Visited my friend Sherry Ivankovic in Kitchener who has melanoma. She was supposed to be dead two and half years ago, but is still going strong. She also had a stroke to complicate matters which makes for interesting conversations. She loses track of what she is saying half way through a conversation. She repeats herself telling me a story on the phone, repeating the story in an eMail and again in person. Every iteration is as energetic as the first, as if is is the first time she is telling it. To all accounts, every time is the first time as far as she is concerned. We compared cancer notes. The similarities are endless. It helps to talk., Almost a sigh of relief when you notice the identical reactions to the drugs and our situation.

I visited another cancer patient, this one with pancreatic cancer who was admitted to the palliative care centre at the Princess Margaret Hospital. She should not be there right now. She was very strong when I went to see her. She was being released to go home for the weekend. She was admitted to allow the doctors to determine what pain medication would work best. Her pancreas and spleen were removed about eighteen months ago. She is still gracing us with her presence. I cannot imagine the amount of pain she is in. Stoic as ever, she still suffers. Morphine doesn’t cut it any more. New pain medication is being tested. I stayed with her for a while. Watched some soccer with her father. We talked quite a bit.

The conversations between cancer patients are very different when we are alone A lot more intimate. Small bits of information come out that are usually kept in the dark shadows of our existence. We allow ourselves the luxury of divulging and talking about stuff we would not normally discuss, even with our most intimate friends. A lot of stuff takes a while to digest, internalize, and finally verbalize in some fashion. The last part does not always happen. We prefer to keep some things very private. Don’t ask me for examples. Surely that would defeat the whole reasoning behind keeping some thoughts private.

I have been experiencing some pains for the past few days. I had to tell Janet about it. Notice the use of the word had. Did not want her to be concerned. I tend to think these things are normal and to be expected when we are subjected to our drug regimen. I had to tell her because I kept groaning and wincing every time I changed positions. The groans were totally involuntary and gave the game away. She is as always concerned and does not anything a being normal. Hard to know where the lines are.

I went to see an acupuncturist. My sister, quite rightly, thought it might help with increasing my energy levels, and might even affect my white blood cells in a positive way. I have tried acupuncture before quite successfully. That was years ago and I have lost track of my acupuncturist’s whereabouts. Hard to call her my acupuncturist when I saw her so many years ago. Went to a new person. A man named Tak. An experience not to be forgotten.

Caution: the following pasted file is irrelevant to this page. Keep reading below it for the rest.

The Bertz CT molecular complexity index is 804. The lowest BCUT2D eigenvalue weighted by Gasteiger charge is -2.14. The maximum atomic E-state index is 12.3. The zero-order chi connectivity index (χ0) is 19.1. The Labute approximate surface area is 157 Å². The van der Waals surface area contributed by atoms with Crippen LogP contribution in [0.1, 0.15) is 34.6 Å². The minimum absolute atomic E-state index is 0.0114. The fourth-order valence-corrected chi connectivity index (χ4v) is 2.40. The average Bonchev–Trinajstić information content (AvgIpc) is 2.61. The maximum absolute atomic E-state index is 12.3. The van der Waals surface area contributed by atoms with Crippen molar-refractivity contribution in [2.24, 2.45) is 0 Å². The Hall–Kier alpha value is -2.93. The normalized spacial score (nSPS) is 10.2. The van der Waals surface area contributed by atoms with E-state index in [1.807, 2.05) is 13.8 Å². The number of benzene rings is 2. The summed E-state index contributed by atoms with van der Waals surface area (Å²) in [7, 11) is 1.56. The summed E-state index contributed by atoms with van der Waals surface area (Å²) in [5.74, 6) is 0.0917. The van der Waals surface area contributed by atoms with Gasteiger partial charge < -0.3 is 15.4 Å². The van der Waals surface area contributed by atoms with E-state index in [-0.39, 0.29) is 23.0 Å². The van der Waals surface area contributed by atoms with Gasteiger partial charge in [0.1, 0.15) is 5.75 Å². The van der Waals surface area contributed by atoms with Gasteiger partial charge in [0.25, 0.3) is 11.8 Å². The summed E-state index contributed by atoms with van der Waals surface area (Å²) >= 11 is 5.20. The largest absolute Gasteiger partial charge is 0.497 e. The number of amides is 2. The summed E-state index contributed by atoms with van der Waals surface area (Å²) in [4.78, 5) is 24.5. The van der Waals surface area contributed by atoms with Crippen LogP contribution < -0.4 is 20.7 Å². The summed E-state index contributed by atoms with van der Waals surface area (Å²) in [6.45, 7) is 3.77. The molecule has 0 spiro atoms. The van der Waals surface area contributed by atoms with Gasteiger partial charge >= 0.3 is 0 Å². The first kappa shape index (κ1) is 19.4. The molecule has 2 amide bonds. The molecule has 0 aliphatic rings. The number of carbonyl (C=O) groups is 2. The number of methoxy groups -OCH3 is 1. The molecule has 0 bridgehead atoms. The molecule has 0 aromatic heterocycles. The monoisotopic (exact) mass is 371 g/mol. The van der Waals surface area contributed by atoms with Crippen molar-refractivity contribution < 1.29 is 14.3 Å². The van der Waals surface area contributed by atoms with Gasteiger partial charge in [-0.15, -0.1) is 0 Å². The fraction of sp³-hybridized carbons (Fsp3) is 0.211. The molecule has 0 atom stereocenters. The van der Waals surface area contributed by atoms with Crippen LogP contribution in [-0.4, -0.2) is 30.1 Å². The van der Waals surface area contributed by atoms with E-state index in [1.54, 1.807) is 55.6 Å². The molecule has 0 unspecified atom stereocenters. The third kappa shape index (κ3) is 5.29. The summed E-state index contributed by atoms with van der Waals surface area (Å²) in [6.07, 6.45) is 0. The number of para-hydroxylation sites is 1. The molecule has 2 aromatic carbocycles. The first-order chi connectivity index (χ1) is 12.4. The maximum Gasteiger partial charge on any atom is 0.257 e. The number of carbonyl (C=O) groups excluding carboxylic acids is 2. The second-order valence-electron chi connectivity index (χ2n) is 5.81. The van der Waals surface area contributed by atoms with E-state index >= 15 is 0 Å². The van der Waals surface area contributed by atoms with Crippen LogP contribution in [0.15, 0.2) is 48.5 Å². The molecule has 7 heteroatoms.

I arrived on time. Took off my shoes and went into his office which occupies the basement of what, I assume, is his house. I was asked to fill out the usual forms outlining the family history of diseases and conditions. Name, address, date of birth and so on. Illnesses during childhood: none. Illnesses during adolescence: none. Recent conditions and operations: colon cancer metastasized. Parental conditions: mother died of lung cancer, epileptic. There was last sheet that I presumed outlined side effects and conditions of taking the acupuncture. It was written in paragraph format while the rest of the document had questions and spaces for answers. I ignored the past page. This upset Tak enormously. I was chastised for not reading the page and providing answers. He was quite brusque about the whole thing. A man in my condition has other things wrong with him, and those are outlined in the last page.

I read the page and found nothing that pertained to me. I was fine except for the cancer part, and the fatigue, and low white blood cells. No gastro-intestinal issues, or whatever else he had on the list. You cannot imagine how upset he was by this. Impossible. This has never happened before. A man in my condition must have other things wrong with him. Whatever. I do not seem to fit into his mold. He seemed quite exasperated and finally asked: So why do you have cancer? The why question, as if we are to blame for getting cancer. There I was at the mall, there was a sale on and I thought I would give it a try and see how it fits. I replied that I would be more that happy to hear his reasons for people getting cancer. The answer to this riddle, should he know it, would make him a multi-billionaire. He did not appear to be amused by my response. I cannot help you, he says, since all you have is cancer.

We decided to give it a try anyways. I found the experience very relaxing. He left me on the table with the needles inserted in various parts of my legs, and a couple in my neck. The couple he inserted in the soles of my feet hurt a bit, but the rest were easy to get along with. He left me for a bit and I relaxed on the bed. Practiced my deep breathing exercises, and said some prayers. Almost fell asleep. He came back, removed the needles, made me lie on my side and applied some heat to various parts of the back and neck. Over. Done. Good bye. Paid him his $75. What a rough man. What a horrible way to treat a patient, let alone a cancer patient. I will have to write him expressing my dissatisfaction.

My nurse, Barb came by for her visit. She recommended another acupuncturist with whom I will get in touch shortly. What a flame out that experience was.

I have a lousy sense of direction. I am one of those people who would get lost coming out of a paper bag. I ask for directions all the time and fail to follow them, or misunderstand them or something. Such was the case when I went to Kitchener to see Sherry. A trip that should take a maximum of 90 minutes tool over three hours. I was quite out of sorts when I got home and went to bed at 6:30.

I have been totally exhausted ever since. I have been resting and sleeping a lot. Which is why I am bummed out. The Neulasta was supposed to have kicked in by now, boosting my energy. I will rest for the remainder of the day.

Tomorrow is a whole new adventure.